This is the best Udemy Synthesizers and Samplers Explained coupon code discount for 2021.
So if you’re interested in Matt Hayes’s “Synthesizers and Samplers Explained” course, which will help you increase your Music skills, get your discount on this Udemy online course up above while it’s still available. (The coupon code will be instantly applied.)
Synthesizers and Samplers Explained review for 2021
In our review of this course, we try to help you answer all of your most important questions about Synthesizers and Samplers Explained as quickly and efficiently as possible, so that you can determine whether this online education training is worth your time and money.
Feel free to jump to whatever question you want answered the most.
Here’s what you’ll learn:
Why use SASE as an abbreviation of the course name?
During our Synthesizers and Samplers Explained course review, you might sometimes see us refer to it as SASE for the following 2 reasons:
- We created the acronym by taking the first letter of every word (which was very ingenious and innovative, we know)
- We’re lazy and SASE is simpler and easier for reviewing purposes
The full course name is 35 characters long, including blanks, while SASE is 4 characters long.
You do the math.
Okay, we’ll do the math. We’re saving 31 characters every time we use SASE.
So, just a heads up that we’ll be using this abbreviation sometimes, so you’re not left scratching your head and wondering what the heck we’re talking about whenever we refer to SASE throughout the remainder of this review.
Is the Synthesizers and Samplers Explained course for you?
To determine whether Matt Hayes’s Udemy course is a good fit for you or not, ask yourself the following questions down below.
The more you answer “yes” to each question, the more likely it is that you’ll like this course.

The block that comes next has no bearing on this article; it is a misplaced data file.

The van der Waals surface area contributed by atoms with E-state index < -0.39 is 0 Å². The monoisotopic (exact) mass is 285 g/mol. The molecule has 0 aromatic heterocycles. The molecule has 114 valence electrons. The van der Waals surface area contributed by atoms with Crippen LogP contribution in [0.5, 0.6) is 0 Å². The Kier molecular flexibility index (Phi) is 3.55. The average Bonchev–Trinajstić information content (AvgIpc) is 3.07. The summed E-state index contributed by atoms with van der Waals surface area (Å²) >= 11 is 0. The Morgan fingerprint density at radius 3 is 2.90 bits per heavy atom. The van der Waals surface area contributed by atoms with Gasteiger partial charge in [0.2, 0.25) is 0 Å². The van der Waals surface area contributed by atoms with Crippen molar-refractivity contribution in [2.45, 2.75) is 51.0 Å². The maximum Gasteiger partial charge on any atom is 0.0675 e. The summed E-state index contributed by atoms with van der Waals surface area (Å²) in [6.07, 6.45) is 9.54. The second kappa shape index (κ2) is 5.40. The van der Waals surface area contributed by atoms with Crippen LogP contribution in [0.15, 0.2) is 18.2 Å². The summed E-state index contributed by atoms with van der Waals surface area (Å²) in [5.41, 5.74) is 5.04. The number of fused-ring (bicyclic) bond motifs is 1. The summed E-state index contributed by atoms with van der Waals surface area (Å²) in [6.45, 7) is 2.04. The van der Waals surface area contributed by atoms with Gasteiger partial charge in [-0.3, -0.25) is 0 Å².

Can you understand what Matt Hayes’s course is about in 30 seconds or less?
Hopefully, you can easily grasp in 10 seconds or less what this online course is about simply by taking a look at the title that Matt Hayes chose for the course, “Synthesizers and Samplers Explained”, as well as its subtitle: “Taking the guess work out of sound design”.
This combo of title and subtitle should be enough to communicate the purpose of the training if Matt Hayes is a good, clear communicator (which, of course, you want in a teacher).
In our opinion, if you still don’t know what SASE is about after looking at these two things, then this is a red flag, and you might be better off not taking this class.
Among other things, it means Matt Hayes hasn’t clearly and accurately conveyed what the course is about and might not be the best teacher for you.
For similar reasons, it’s important that you’re able to clearly understand what Synthesizers and Samplers Explained is all about from the first few lines of the course description.
So take just a few seconds to read the opening lines down below and see what you think of them.
Opening lines of Matt Hayes’s official description of SASE
Musicians, Producers, Audio Engineers, Beat Makers, and Artists: Odds are you have used a sampler and a synthesizer already. These instruments do amazing things, but do you truly understand what you are doing when you turn those knobs and push those buttons? Or are you just trying stuff until it sounds cool?
I can help you take the guess work out of that, as well as improve your workflow when making music. Whether you use hardware instruments or plug-ins, these controls and concepts are universal to every synthesizer and sampler. If you are creating using music software such as FL Studio, Logic, Pro Tools, Reason, Nuendo, Cubase, MPC Renaissance, etc., it doesn’t matter. Again, these concepts are universal.
This short course (less than 30 lectures, all less than 20 mins) will dig in to how synthesizers and samplers create and manipulate sound. I will show you how to create a custom synth patch from scratch and how to create your own sampler instruments, as well as some basic MIDI sequencing and editing.